Andrew johnson and the politics of character

Research output: Chapter in Book/Report/Conference proceedingChapter

2 Citations (Scopus)

Abstract

By late fall of 1866, the usually staid Atlantic Monthly had had enough. Benefit of the doubt had been extended; novel circumstances acknowledged; regional habits respected. But this was too much: President Andrew Johnson- this "accident of an accident"-had just finished a three thousandmile journey-ostensibly to commemorate a statue to Stephen Douglas in Chicago-and thus plead his case to the American people. It proved in the end an exercise so futile, so embarrassing, so lacking in any sense of dignity or decorum, that it served only to lower the new president into the "grave of his own reputation." And no clearer evidence of the premature death of Andrew Johnson could be summoned than in the rhetorical disaster with which the tour was attended. "His speeches on the route," the magazine reported, "were a volcanic outbreak of vulgarity, conceit, bombast, scurrility, ignorance, insolence, brutality, and balderdash." The view was hardly isolated: "Touched with insanity, corrupted with lust, stimulated with drink," The Independent warned, "let the President of the United States, standing for a half hour by the grave's edge, calm his blood and chasten his thoughts, till he can reflect . . . how a chief magistrate who betrays his country shall become a handful of dishonored dust." James Russell Lowell imagined the tour an "indecent orgy," Thomas Nast skewered Johnson in the pages of Harper's, and even General Grant, his own traveling companion, murmured, "I am disgusted at hearing a man make speeches on the way to his own funeral.".

Original languageEnglish (US)
Title of host publicationBefore the Rhetorical Presidency
PublisherTexas A&M University Press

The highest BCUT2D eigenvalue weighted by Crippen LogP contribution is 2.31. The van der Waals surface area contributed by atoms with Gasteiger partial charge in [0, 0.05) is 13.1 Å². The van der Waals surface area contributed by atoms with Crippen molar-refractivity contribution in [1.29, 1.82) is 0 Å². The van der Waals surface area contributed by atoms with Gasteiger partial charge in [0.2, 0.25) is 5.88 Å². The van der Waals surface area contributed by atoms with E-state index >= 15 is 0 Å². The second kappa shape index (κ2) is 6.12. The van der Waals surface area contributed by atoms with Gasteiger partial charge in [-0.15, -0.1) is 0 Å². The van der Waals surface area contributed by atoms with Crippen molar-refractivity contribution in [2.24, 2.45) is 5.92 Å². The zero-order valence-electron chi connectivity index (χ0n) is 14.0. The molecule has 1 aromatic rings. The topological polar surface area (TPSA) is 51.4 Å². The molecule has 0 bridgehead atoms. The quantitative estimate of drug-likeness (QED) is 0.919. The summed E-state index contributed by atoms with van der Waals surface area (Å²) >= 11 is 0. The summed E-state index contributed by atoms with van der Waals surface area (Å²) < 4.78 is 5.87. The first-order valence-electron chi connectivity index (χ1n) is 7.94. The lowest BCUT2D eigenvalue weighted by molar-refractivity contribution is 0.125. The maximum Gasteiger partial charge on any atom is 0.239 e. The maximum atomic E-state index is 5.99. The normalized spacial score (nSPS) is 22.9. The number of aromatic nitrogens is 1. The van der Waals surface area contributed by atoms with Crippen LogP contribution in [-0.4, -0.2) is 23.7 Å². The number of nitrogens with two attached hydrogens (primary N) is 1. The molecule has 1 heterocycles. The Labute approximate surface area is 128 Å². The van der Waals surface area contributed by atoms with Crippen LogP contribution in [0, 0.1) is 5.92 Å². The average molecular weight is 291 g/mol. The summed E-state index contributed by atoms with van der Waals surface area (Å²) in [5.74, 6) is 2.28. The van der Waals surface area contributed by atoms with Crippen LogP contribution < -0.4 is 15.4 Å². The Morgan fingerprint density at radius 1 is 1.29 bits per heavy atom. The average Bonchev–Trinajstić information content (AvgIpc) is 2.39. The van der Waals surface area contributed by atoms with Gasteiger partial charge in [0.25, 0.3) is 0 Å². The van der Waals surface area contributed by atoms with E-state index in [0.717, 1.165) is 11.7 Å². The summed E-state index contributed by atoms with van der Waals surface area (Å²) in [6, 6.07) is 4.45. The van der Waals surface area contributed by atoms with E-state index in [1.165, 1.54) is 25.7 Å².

Pages194-212
Number of pages19
ISBN (Print)9781603440714
StatePublished - Dec 1 2008

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president
politics
accident
magazine
reputation
funeral
habits
grant
disaster
death
evidence

All Science Journal Classification (ASJC) codes

  • Social Sciences(all)

Cite this

Browne, S. H. (2008). Andrew johnson and the politics of character. In Before the Rhetorical Presidency (pp. 194-212). Texas A&M University Press.
Browne, Stephen Howard. / Andrew johnson and the politics of character. Before the Rhetorical Presidency. Texas A&M University Press, 2008. pp. 194-212
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Browne, SH 2008, Andrew johnson and the politics of character. in Before the Rhetorical Presidency. Texas A&M University Press, pp. 194-212.

Andrew johnson and the politics of character. / Browne, Stephen Howard.

Before the Rhetorical Presidency. Texas A&M University Press, 2008. p. 194-212.

Research output: Chapter in Book/Report/Conference proceedingChapter

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Browne SH. Andrew johnson and the politics of character. In Before the Rhetorical Presidency. Texas A&M University Press. 2008. p. 194-212